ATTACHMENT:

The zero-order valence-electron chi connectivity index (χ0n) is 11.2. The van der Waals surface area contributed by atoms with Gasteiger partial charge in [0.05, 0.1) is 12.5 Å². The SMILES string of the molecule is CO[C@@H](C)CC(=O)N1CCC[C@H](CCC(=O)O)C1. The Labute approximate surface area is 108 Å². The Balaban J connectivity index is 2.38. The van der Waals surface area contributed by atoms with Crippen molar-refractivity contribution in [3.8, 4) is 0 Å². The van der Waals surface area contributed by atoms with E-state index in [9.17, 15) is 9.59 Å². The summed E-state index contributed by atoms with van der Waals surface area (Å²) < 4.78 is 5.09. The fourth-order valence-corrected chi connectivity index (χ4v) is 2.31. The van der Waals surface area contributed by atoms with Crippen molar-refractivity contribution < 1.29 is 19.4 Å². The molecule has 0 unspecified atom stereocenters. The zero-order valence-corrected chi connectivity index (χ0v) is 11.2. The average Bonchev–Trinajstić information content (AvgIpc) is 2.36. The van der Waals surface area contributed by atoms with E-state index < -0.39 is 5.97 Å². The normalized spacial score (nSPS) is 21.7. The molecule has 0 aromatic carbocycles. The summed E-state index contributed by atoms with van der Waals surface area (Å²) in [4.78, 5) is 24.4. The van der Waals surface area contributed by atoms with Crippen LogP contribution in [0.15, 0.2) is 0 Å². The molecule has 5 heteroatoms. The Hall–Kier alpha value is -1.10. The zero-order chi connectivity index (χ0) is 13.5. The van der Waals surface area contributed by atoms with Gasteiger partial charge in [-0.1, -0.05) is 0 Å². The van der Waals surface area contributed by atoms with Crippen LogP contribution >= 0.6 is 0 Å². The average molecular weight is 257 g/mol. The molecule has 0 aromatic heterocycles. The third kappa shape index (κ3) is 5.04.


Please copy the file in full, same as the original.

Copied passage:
The zero-order valence-electron chi connectivity index (χ0n) is 11.2. The van der Waals surface area contributed by atoms with Gasteiger partial charge in [0.05, 0.1) is 12.5 Å². The SMILES string of the molecule is CO[C@@H](C)CC(=O)N1CCC[C@H](CCC(=O)O)C1. The Labute approximate surface area is 108 Å². The Balaban J connectivity index is 2.38. The van der Waals surface area contributed by atoms with Crippen molar-refractivity contribution in [3.8, 4) is 0 Å². The van der Waals surface area contributed by atoms with E-state index in [9.17, 15) is 9.59 Å². The summed E-state index contributed by atoms with van der Waals surface area (Å²) < 4.78 is 5.09. The fourth-order valence-corrected chi connectivity index (χ4v) is 2.31. The van der Waals surface area contributed by atoms with Crippen molar-refractivity contribution < 1.29 is 19.4 Å². The molecule has 0 unspecified atom stereocenters. The zero-order valence-corrected chi connectivity index (χ0v) is 11.2. The average Bonchev–Trinajstić information content (AvgIpc) is 2.36. The van der Waals surface area contributed by atoms with E-state index < -0.39 is 5.97 Å². The normalized spacial score (nSPS) is 21.7. The molecule has 0 aromatic carbocycles. The summed E-state index contributed by atoms with van der Waals surface area (Å²) in [4.78, 5) is 24.4. The van der Waals surface area contributed by atoms with Crippen LogP contribution in [0.15, 0.2) is 0 Å². The molecule has 5 heteroatoms. The Hall–Kier alpha value is -1.10. The zero-order chi connectivity index (χ0) is 13.5. The van der Waals surface area contributed by atoms with Gasteiger partial charge in [-0.1, -0.05) is 0 Å². The van der Waals surface area contributed by atoms with Crippen LogP contribution >= 0.6 is 0 Å². The average molecular weight is 257 g/mol. The molecule has 0 aromatic heterocycles. The third kappa shape index (κ3) is 5.04.